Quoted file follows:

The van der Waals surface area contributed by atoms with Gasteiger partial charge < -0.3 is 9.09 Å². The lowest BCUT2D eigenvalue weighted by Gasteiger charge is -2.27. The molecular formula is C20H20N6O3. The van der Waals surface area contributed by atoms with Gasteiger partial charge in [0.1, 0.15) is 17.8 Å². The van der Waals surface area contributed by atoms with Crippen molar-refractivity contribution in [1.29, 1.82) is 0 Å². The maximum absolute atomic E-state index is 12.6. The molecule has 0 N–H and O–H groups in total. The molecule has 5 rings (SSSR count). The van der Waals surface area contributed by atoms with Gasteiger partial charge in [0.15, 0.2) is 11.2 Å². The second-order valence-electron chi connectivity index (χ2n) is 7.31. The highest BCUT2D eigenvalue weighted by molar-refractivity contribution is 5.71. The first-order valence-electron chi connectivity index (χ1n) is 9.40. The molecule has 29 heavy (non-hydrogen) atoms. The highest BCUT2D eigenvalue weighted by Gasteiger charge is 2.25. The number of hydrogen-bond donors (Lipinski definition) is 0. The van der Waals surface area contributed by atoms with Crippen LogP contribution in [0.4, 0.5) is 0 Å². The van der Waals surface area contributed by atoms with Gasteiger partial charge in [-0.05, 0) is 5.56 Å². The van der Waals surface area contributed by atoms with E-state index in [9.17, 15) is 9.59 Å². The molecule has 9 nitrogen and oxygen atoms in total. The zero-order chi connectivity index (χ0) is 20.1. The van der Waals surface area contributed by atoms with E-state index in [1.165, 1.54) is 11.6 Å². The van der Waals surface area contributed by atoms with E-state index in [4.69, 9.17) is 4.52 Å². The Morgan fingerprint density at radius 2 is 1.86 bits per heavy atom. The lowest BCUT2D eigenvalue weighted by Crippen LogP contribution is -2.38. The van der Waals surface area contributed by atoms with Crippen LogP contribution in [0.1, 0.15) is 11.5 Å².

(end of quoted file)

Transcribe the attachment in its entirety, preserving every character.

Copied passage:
The van der Waals surface area contributed by atoms with Gasteiger partial charge < -0.3 is 9.09 Å². The lowest BCUT2D eigenvalue weighted by Gasteiger charge is -2.27. The molecular formula is C20H20N6O3. The van der Waals surface area contributed by atoms with Gasteiger partial charge in [0.1, 0.15) is 17.8 Å². The van der Waals surface area contributed by atoms with Crippen molar-refractivity contribution in [1.29, 1.82) is 0 Å². The maximum absolute atomic E-state index is 12.6. The molecule has 0 N–H and O–H groups in total. The molecule has 5 rings (SSSR count). The van der Waals surface area contributed by atoms with Gasteiger partial charge in [0.15, 0.2) is 11.2 Å². The second-order valence-electron chi connectivity index (χ2n) is 7.31. The highest BCUT2D eigenvalue weighted by molar-refractivity contribution is 5.71. The first-order valence-electron chi connectivity index (χ1n) is 9.40. The molecule has 29 heavy (non-hydrogen) atoms. The highest BCUT2D eigenvalue weighted by Gasteiger charge is 2.25. The number of hydrogen-bond donors (Lipinski definition) is 0. The van der Waals surface area contributed by atoms with Crippen LogP contribution in [0.4, 0.5) is 0 Å². The van der Waals surface area contributed by atoms with Gasteiger partial charge in [-0.05, 0) is 5.56 Å². The van der Waals surface area contributed by atoms with E-state index in [9.17, 15) is 9.59 Å². The molecule has 9 nitrogen and oxygen atoms in total. The zero-order chi connectivity index (χ0) is 20.1. The van der Waals surface area contributed by atoms with E-state index in [1.165, 1.54) is 11.6 Å². The van der Waals surface area contributed by atoms with E-state index in [4.69, 9.17) is 4.52 Å². The Morgan fingerprint density at radius 2 is 1.86 bits per heavy atom. The lowest BCUT2D eigenvalue weighted by Crippen LogP contribution is -2.38. The van der Waals surface area contributed by atoms with Crippen LogP contribution in [0.1, 0.15) is 11.5 Å².